Experimental studies on anti-pathogenic and gut barrier enforcing effects of dietary fibers and human milk oligosaccharides

    Research output: ThesisThesis fully internal (DIV)

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    Abstract

    Breastfeeding has been widely recognized as the gold standard for early life nutrition. However, for a variety of reasons, about 70% of the infants can not get exclusive breastfeeding and need infant formula. Most of the infant formulas available on the market are based on cow milk, which is lacking of the unique component in mother milk, i.e. human milk oligosaccharides (hMOs). Therefore, infant formulas are usually supplemented with either synthetic hMO molecules and also non-digestible carbohydrates (NDCs). Knowledge about the biological functions of these synthetic hMO and NDC molecules is still limited. In this thesis, the effects of several hMO and NDC molecules on the intestine epithelial barrier functions and the effects on gut pathogen infections, gut commensal bacterium, as well as effects on gut microbiota were investigated. We demonstrate structure-dependent effects of hMOs and NDCs on modulating the intestine epithelial glycocalyx development, the secretory functions of goblet cells, gut pathogen adhesion, and gut microbiota fermentation. Novel mechanisms including decoy effect of hMO and NDCs on gut pathogens adhesion was investigated. This thesis also prove evidence that appropriate in vitro models need to be designed to understand the biological function of hMO and NDCs. Overall, in this thesis, we present novel mechanisms by which individual hMO and NDC molecules improve health as well as clues for designing personalized infant formula to improve the health development of infants.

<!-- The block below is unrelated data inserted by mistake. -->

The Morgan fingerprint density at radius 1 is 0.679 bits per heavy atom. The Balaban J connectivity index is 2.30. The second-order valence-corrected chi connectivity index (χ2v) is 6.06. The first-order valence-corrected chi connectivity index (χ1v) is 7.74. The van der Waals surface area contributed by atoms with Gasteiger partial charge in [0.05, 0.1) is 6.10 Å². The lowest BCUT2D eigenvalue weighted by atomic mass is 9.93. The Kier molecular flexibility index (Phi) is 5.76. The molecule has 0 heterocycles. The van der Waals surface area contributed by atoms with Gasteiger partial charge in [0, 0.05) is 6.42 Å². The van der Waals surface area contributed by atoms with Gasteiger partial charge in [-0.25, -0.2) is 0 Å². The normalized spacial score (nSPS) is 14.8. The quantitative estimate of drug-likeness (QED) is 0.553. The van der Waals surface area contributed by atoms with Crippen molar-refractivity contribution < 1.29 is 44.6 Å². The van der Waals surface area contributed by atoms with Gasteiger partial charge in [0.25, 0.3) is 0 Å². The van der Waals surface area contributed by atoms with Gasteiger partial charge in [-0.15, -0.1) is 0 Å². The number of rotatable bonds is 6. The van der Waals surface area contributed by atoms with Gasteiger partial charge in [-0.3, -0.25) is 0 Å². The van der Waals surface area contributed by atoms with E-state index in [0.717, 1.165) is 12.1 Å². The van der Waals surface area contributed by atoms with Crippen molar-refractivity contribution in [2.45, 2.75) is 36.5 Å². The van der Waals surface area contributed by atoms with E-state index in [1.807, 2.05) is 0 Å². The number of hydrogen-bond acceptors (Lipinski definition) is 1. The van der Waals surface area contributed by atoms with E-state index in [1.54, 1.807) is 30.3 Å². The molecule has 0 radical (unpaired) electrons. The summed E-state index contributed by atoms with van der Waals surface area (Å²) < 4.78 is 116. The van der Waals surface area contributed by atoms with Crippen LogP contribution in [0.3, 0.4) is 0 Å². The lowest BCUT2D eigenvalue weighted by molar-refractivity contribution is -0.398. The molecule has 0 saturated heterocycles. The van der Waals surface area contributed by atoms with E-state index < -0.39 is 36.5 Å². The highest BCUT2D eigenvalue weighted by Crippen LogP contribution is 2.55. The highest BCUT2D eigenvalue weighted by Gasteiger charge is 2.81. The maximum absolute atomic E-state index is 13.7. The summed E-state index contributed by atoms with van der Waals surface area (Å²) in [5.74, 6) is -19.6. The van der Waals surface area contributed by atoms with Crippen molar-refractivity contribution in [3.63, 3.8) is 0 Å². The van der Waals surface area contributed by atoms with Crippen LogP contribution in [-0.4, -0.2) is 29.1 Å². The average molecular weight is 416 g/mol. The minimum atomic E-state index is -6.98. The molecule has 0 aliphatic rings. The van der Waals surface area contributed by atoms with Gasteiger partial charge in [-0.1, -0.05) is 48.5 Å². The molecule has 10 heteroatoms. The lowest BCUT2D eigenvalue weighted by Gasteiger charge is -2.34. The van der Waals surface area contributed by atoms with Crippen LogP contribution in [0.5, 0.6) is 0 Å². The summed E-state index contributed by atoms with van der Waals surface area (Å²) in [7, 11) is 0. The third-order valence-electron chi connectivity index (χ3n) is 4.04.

Original languageEnglish
    QualificationDoctor of Philosophy
    Awarding Institution
    • University of Groningen
    Supervisors/Advisors
    • de Vos, Paul, Supervisor
    • Faas, Marijke, Co-supervisor
    Award date29-Jun-2021
    Place of Publication[Groningen]
    Publisher
    DOIs
    Publication statusPublished - 2021

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